A Rapid Method for Quantifying Chlorogenic Acid Levels in Potato Samples
Chlorogenic acids (CGA) are found in many plant-derived foodstuffs and are claimed to have various beneficial effects on human health. Potatoes are a major component of the human diet and contain CGA, but little is known about their abundance in these important tubers. We therefore used a rapid, sensitive, and selective method for quantifying CGAs in food using ultra-high performance LC diode array detection (UHPLC-DAD). We also established an optimized sample preparation protocol based on ultrafiltration and used these techniques to quantify the CGA contents of selected potato varieties (fresh and after storage) and potato products. The measured CGA concentrations in potato skins were 37–636 mg/100 g dry weight (DW) and were three to four times greater than those in the flesh. Storage reduced the CGA levels in potatoes by up to 81%. The studied potato purees contained 4–11 mg CGA/100 g DW. In addition, the quinic acid contents of potato flesh (11–95 mg/100 g DW) and puree (11–22 mg/100 g DW) were measured using stable isotope dilution analysis. None of the tested samples contained caffeic acid. Overall, our results demonstrated that the UHPLC-DAD method can be used to rapidly quantify CGA levels in potatoes and related food products.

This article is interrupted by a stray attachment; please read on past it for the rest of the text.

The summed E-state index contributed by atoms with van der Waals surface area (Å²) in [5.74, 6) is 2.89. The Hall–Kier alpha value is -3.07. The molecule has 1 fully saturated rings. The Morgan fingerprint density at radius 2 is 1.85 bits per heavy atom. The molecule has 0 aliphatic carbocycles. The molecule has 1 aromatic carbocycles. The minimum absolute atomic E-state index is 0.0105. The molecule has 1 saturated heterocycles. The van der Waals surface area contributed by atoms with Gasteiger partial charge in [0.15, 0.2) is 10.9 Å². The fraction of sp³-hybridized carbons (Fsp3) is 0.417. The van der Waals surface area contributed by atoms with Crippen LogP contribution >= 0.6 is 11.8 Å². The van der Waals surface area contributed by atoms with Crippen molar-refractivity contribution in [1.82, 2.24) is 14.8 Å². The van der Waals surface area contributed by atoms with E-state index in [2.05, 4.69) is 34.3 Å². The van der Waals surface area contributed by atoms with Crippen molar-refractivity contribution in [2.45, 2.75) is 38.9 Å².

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Document Type: Research Article
Affiliations: University of Kaiserslautern, Department of Chemistry, Division of Food Chemistry and Toxicology, Erwin-Schroedinger-Str. 52, 67663 Kaiserslautern, Germany
Publication date: May 1, 2014
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- The Journal of AOAC INTERNATIONAL publishes refereed papers and reviews in the fields of chemical, biological and toxicological analytical chemistry for the purpose of showcasing the most precise, accurate and sensitive methods for analysis of foods, food additives, supplements and contaminants, cosmetics, drugs, toxins, hazardous substances, pesticides, feeds, fertilizers and the environment available at that point in time. The scope of the Journal includes unpublished original research describing new analytical methods, techniques and applications; improved approaches to sampling, both in the field and the laboratory; better methods of preparing samples for analysis; collaborative studies substantiating the performance of a given method; statistical techniques for evaluating data. The Journal will also publish other articles of general interest to its audience, e.g., technical communications; cautionary notes; comments on techniques, apparatus, and reagents.
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